There are various methods of hunting. Rifle hunting, which makes use of hunting dogs, including laikas, scent hounds, sight hounds, setters, pointers, and terriers, is used in pursuit of the majority of furbearers, ungulates, and forest and aquatic birds. The hunters sometimes flush the game from hiding by frightening it with a shot. An animal’s tracks may be followed on the snow, or its burrows, feeding sites, and watering places may be observed. An animal may be enticed toward an artificial or a live bird (duck, goose). Some animals are called by imitation of a mating invitation. Burrow-dwelling animals may be flushed from their habitats by terriers (fox terriers, dachshunds), smoke, or water. A battue may be conducted to drive the game toward the hunters.
In Rus’, amateur rifle hunting (in contrast to commercial and hound hunting) was called jaeger hunting. (A jaeger was a hunter equipped with a rifle and accompanied by a pointing dog, a professional hunter, or a hunter specially trained to direct hunting. Today the term refers to a staff hunter in a forestry who is responsible for an appointed area.)
Trapping, the taking of game without firearms, is used to hunt furbearing animals and forest and steppe game. Trapping ungulates is prohibited. Spring traps and snares with or without food or scented bait are set near burrows, on paths, and near watering places.
In the past, hunting with hounds was popular in Rus’ and other European countries. Hunters on foot or horseback were accompanied by specially trained scent or sight hounds. The scent hounds drove the game into an open area, perhaps a field, where mounted hunters with packs of sight hounds awaited the game, overtook it, and captured it. Sometimes only sight hounds were used, usually with the mounted hunters themselves pursuing the animal and bringing it to bay.
The chase was the favorite sport of the landowning nobility and of monarchs. In Russia in the 16th and 17th centuries there even existed a court rank of chasseur. The chasseur managed everything that was concerned with the sovereign’s hunting. Numerous people participated in the chase: the chasseur, the huntsmen (managers of the hounds), the senior huntsman (subordinate to the chasseur), the hunters accompanied by sight hounds, whippers-in, and beaters. Today chases are very rare. At the end of the 19th century par force hunting, borrowed from France, was popular in Russia. Mounted hunters sought to capture an animal brought to bay by hounds. The hunters grabbed the animal from the dogs, not allowing it to be torn to pieces. Strong, sturdy horses, capable of rapidly following the hounds over rough ground, were trained specially for par force hunting. In France par force hunting was a palace diversion. The sport is pursued today in France and Great Britain.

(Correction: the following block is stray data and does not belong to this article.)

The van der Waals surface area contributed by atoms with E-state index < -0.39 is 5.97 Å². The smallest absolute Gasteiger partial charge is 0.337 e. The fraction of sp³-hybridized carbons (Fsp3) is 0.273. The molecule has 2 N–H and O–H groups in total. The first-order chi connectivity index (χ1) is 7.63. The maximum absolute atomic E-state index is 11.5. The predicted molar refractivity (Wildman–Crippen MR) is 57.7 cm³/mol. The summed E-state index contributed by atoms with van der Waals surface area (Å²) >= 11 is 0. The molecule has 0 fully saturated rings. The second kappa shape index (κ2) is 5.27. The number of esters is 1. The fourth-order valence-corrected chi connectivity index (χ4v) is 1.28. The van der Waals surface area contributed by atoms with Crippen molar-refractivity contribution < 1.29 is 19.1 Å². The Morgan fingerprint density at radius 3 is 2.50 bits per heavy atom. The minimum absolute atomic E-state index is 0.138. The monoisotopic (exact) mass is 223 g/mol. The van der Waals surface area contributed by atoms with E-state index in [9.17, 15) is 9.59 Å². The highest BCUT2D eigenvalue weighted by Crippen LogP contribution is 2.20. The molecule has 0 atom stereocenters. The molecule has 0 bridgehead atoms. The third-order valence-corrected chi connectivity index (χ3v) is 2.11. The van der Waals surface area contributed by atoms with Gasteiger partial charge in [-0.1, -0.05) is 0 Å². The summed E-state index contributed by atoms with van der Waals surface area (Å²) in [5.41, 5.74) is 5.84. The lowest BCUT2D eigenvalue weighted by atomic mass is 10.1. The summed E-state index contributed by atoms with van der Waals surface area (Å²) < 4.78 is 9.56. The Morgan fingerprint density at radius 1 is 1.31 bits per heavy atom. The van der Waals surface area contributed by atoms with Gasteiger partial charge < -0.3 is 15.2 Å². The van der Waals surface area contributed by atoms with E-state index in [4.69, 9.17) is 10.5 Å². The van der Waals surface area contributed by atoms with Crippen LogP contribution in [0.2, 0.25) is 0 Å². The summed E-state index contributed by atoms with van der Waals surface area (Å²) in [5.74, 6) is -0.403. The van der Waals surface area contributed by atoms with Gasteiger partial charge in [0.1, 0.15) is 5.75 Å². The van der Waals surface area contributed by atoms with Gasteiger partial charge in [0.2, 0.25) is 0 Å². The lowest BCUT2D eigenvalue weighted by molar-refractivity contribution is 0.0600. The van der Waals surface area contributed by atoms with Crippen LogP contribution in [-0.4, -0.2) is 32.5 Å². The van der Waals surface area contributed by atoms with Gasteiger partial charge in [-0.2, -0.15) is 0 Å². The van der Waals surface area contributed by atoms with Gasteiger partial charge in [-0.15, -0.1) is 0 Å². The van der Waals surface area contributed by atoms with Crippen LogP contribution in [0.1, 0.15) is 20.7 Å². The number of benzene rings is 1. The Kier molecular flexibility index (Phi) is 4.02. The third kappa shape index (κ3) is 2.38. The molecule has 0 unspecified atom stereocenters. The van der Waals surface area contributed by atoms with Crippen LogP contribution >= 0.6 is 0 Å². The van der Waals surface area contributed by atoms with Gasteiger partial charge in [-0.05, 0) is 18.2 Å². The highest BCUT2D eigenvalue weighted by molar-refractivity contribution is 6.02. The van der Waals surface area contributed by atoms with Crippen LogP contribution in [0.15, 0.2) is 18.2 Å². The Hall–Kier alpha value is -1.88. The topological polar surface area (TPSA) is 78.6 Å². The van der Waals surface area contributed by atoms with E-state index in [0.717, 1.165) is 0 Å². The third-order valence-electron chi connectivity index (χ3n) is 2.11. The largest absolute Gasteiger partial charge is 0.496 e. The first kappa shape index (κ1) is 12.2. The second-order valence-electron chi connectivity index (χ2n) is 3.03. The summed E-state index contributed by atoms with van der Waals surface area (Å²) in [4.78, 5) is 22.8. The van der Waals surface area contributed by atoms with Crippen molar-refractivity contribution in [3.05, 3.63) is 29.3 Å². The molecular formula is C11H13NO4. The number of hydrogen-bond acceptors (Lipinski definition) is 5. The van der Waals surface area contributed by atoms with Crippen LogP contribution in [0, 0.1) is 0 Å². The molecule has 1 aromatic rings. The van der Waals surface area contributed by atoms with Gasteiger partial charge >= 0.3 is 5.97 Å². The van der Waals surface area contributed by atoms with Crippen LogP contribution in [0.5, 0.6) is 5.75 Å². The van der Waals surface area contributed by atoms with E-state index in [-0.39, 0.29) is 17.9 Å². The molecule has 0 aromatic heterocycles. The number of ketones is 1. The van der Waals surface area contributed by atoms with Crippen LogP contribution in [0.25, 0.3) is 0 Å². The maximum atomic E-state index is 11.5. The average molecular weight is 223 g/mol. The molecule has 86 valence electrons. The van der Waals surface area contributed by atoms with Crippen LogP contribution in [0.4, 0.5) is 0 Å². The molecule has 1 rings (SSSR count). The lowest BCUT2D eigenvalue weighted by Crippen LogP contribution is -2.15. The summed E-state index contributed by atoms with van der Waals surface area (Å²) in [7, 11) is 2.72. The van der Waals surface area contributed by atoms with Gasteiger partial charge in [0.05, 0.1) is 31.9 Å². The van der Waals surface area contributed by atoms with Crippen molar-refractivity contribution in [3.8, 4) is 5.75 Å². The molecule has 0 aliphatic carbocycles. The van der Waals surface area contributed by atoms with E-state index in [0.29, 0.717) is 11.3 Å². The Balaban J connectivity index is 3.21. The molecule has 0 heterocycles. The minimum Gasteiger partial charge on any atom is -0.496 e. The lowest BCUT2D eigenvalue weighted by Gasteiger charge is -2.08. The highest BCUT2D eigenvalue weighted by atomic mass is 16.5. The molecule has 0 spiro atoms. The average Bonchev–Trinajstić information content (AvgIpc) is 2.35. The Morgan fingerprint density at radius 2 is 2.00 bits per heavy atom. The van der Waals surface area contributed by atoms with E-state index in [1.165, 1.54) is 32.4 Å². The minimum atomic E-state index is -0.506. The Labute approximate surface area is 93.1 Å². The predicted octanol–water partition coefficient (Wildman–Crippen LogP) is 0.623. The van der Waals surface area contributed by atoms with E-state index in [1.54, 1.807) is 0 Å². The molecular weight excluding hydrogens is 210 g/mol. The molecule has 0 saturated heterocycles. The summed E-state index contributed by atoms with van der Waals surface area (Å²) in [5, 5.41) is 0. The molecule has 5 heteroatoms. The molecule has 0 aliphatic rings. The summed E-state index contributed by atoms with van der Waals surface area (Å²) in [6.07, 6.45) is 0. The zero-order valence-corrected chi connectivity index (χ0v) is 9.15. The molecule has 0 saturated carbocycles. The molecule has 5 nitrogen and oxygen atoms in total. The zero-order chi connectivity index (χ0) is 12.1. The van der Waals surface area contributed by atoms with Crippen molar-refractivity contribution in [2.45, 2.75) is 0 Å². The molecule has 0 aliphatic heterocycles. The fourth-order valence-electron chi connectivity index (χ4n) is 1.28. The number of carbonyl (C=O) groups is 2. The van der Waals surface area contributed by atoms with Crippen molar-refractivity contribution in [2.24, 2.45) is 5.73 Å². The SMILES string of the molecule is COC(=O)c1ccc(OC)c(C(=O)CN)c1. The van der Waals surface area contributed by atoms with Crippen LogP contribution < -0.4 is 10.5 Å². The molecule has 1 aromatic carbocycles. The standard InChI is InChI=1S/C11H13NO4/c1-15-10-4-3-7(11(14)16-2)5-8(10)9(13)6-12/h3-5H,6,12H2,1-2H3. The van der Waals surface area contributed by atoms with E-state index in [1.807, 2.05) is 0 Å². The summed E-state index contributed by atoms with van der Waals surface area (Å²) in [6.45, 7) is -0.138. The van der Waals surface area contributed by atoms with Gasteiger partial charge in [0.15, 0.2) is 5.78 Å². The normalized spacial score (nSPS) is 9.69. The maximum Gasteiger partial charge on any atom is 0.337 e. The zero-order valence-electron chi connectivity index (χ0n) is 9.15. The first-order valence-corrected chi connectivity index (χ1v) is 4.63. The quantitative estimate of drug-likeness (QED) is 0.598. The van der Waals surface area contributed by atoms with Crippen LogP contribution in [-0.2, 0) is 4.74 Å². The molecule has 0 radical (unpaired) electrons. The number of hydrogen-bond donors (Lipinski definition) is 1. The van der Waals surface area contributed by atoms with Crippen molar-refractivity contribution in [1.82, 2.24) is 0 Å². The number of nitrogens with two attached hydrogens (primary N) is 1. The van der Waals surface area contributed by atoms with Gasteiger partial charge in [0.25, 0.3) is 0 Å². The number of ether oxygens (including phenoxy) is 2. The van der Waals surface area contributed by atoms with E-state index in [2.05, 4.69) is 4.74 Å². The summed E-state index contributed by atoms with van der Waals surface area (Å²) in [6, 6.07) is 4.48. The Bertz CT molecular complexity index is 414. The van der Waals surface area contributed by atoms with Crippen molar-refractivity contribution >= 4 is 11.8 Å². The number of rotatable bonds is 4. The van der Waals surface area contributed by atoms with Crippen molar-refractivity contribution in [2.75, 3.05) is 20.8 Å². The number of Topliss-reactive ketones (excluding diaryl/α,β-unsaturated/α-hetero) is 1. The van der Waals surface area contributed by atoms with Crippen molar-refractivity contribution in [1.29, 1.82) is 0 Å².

Falconry, the use of falcons, eagles, and hawks to capture a frightened animal (fox, wolf, corsac), was used in Russia principally in open areas, for example, steppes. In the USSR, falconry is almost nonexistent.
Hunting may be for commercial, sport, or scientific purposes. Commercial hunting is the capturing of game for fur, meat, and other products used by the public and industry. Some of the products are exported. The principal animals sought are valuable furbearers and ungulates (except for temporarily or permanently protected species), as well as forest and aquatic game. Hunting for sport, which has as its principal goal the capture of game (part of which becomes commercial products), develops physical powers, courage, and special skills in amateur hunters and sportsmen. The sport is becoming a popular form of relaxation. Hunting tourism, both within a country and abroad, is being developed. Sportsmen primarily hunt forest, steppe, aquatic, and marsh game, as well as rabbits, foxes, wolves, and ungulates. Hunting for scientific purposes is conducted by research institutions for the purpose of studying game animals, wildlife diseases, and the hunting industry, as well as for compiling regional studies. (Museums and scientific collections are enriched by stuffed wild animals.) Harmful animals, such as hamsters, water rats, susliks, and wolves, may be hunted with any type of weapon and by any method, including poisons, biological control, and propagation of animals that exterminate pests. Such animals are hunted principally in places where they are destructive to agriculture.